Unfortunately, there is one (main) flaw in Trump’s plan, as stated by Congressional correspondent Thomas Kaplan “Democrats do not share this view. They see the President’s immigration plan as a hardline approach that is a non starter”, which conflates immigrants with criminality. On these grounds, Representative Joseph P. Kennedy III, during the Democratic response to the speech, stated “It would be easy to dismiss the past year as chaos. Partisanship. Politics. But it’s far bigger than that. This administration isn’t just targeting the laws that protect us — they are targeting the very idea that we are all worthy of protection.”
Of all the proposals Trump put forward, there is perhaps only one which represents a genuinely bipartisan concern, namely, the drive to fight the opioid crises. Otherwise, bipartisan rhetoric seems somewhat laughable given that 14 members of the opposition refused to attend, and of those that did, several remained seated throughout and refused to applaud. Many Democrat women also wore black in solidarity with the #MeToo movement, representing a united front against the misogynistic comments Trump has made in the past.
So, having failed to espouse any meaningful political agenda, the President also managed to exacerbate divisions with the Democrats, begging the question, is the State of the Union Address still a valuable political tool? If there is one thing to be said in it’s favour, surely it is that a President typically accustomed to speaking in soundbites managed to endure a speech of such length without any notable gaffs. Asides from this, the event, which was once heralded as the most important speech of the calendar, has minimal impact. Given the current turbulence of the US political system (as I write, yet another shutdown is being averted), such pomp and circumstance merely serves to highlight the fragility of the regime. Deviations from conventionality could make this marginally more interesting, but if a President as unorthodox as Donald Trump was forced to adhere, there is little hope for the future. As deplored by a White House speechwriter, “year after year, everyone says ‘it’s going to be different’, and then they go out and they give a State of the Union address that’s utterly conventional”. It is a shopping list of policy at best, a political farce at worst.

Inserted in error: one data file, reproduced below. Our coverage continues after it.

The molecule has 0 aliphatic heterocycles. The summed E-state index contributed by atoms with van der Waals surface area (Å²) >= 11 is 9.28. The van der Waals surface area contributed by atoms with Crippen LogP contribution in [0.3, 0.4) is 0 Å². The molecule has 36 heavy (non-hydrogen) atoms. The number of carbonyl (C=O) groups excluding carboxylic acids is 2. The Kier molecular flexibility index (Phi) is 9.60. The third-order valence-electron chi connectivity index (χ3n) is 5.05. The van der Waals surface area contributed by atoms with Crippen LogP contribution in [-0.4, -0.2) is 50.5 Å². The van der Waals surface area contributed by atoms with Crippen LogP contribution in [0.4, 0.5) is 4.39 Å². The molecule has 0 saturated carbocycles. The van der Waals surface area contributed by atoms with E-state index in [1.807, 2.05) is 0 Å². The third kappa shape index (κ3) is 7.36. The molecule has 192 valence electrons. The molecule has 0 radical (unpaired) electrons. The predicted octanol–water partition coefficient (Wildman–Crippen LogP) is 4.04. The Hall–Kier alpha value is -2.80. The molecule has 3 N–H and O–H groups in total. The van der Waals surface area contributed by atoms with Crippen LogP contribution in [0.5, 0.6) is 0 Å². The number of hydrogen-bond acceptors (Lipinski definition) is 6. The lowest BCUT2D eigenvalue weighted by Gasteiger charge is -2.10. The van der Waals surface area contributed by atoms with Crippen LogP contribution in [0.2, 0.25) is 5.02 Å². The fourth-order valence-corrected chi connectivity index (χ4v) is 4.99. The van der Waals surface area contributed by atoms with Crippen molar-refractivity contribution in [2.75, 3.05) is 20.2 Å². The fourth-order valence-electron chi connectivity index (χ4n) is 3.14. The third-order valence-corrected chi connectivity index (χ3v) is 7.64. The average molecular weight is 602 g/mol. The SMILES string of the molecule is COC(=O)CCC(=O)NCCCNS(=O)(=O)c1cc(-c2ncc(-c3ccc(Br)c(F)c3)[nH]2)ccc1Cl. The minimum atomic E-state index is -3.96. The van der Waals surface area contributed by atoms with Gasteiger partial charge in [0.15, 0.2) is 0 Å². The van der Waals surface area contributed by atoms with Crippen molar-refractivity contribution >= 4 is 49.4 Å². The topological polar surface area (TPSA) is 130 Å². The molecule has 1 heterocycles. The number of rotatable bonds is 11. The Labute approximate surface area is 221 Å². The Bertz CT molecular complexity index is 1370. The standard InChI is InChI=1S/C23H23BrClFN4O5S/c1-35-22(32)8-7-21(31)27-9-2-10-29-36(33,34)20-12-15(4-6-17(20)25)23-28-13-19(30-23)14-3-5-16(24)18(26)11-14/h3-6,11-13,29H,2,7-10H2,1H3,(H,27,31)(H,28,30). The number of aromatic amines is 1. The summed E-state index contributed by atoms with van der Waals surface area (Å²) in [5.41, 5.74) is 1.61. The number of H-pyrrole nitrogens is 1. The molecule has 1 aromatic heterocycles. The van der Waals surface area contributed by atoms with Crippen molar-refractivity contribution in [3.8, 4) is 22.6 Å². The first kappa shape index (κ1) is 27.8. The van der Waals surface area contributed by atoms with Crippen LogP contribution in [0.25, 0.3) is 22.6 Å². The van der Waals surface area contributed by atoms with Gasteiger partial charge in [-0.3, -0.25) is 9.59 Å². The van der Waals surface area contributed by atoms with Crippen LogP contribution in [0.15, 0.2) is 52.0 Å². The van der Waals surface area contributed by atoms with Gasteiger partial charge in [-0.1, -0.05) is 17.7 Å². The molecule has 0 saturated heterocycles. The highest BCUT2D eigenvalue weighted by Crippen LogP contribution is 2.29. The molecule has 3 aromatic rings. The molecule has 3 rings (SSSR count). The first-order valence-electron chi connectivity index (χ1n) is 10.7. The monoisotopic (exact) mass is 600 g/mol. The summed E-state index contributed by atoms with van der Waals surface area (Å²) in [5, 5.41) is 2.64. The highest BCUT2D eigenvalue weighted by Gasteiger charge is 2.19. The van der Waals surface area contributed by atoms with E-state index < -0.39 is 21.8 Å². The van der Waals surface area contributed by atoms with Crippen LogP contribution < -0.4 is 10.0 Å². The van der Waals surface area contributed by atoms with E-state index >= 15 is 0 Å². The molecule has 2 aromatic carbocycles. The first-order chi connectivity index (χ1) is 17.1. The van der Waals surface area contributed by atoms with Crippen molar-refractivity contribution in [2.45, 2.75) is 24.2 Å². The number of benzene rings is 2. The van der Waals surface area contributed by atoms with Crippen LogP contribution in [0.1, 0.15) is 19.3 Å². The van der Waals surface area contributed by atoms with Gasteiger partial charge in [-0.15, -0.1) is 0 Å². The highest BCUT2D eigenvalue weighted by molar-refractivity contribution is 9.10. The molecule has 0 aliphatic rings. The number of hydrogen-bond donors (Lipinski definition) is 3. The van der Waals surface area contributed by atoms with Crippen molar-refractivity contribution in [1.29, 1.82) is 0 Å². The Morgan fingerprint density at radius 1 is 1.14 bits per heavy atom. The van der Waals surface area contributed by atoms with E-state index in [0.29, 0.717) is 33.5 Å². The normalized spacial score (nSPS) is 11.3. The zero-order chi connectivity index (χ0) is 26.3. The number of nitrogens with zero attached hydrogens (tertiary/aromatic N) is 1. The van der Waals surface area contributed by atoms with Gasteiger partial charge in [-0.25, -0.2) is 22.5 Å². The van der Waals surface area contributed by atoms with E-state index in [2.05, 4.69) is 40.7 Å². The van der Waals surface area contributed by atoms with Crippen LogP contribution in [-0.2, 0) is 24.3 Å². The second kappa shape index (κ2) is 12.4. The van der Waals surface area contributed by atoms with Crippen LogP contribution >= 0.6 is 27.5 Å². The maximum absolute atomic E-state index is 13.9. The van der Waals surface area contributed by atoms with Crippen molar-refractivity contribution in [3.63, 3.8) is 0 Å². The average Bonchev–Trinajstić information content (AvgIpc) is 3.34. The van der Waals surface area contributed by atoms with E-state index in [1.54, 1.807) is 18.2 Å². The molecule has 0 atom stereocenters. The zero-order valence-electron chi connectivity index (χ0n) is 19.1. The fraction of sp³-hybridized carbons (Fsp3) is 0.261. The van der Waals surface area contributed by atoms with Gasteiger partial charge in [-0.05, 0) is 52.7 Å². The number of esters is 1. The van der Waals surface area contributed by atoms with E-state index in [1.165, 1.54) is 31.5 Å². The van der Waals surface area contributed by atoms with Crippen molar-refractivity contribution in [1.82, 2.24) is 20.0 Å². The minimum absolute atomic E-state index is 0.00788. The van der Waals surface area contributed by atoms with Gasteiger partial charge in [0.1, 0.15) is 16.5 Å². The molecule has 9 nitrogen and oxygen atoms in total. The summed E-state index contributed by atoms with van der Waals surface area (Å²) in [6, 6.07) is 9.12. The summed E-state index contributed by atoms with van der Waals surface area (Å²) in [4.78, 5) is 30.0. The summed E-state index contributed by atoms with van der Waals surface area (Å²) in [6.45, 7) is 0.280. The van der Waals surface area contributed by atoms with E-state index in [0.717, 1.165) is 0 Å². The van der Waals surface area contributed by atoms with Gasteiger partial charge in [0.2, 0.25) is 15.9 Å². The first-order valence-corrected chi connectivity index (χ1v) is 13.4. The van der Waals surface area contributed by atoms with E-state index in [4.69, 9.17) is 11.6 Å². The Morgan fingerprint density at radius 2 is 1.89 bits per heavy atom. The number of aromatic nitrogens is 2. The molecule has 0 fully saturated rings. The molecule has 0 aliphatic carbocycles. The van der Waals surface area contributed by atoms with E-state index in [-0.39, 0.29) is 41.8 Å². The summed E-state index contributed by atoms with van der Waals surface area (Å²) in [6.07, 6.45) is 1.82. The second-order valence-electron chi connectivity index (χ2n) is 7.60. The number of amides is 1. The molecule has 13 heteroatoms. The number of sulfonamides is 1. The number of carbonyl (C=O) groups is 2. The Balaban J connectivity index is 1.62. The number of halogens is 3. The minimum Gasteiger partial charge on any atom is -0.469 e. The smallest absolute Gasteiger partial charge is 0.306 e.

Sources and Further Reading:
- “What is the State of the Union speech?”, BBC News (29 January 2018)
- Maggie Astor, “Longest State of the Union? Not quite, but Trump’s was long”, The New York Times (30 January 2018)
- “Trump’s First State of the Union Speech, Annotated”, The New York Times (30 January 2018)
- Chris Cillizza, “6 Takeaways from Donald Trump’s first State of the Union Speech”, CNN (31 January 2018)
- Tessa Berenson, “President Trump’s Big Speech Was Harsher Than it Sounded”, TIME (31st January 2018)
- Alan Yuhas, “Fact check: Donald Trump's State of the Union address analyzed", The Guardian (31 January 2018)
- “2018 State of the Union Fact-Check”, The New York Times (30 January 2018)
- Burgess Everett, “Democrats furious over Trump’s immigration rhetoric”, POLITICO (31 January 2018)
- Julia Peetz, “In politics, speeches matter – but even Donald Trump couldn’t make the State of the Union watchable”, The Conversation (1 February 2018)
- Nicky Woolf, “State of the Union: Trump’s calls for unity can’t hide a presidency built on fear and division”, The Newstatesman (31 January 2018)
- David Smith, “Trump State of the Union address promised unity but emphasized discord”, The Guardian (31 January 2018)
- “Shutdown averted as Trump signs budget bill”, BBC News (9 February 2018)
- “Trump’s First State of the Union Address: A Call for Unity That Wasn’t Always Heard That Way”, The New York Times (30 January 2018)
Image: Gage Skidmore @Flickr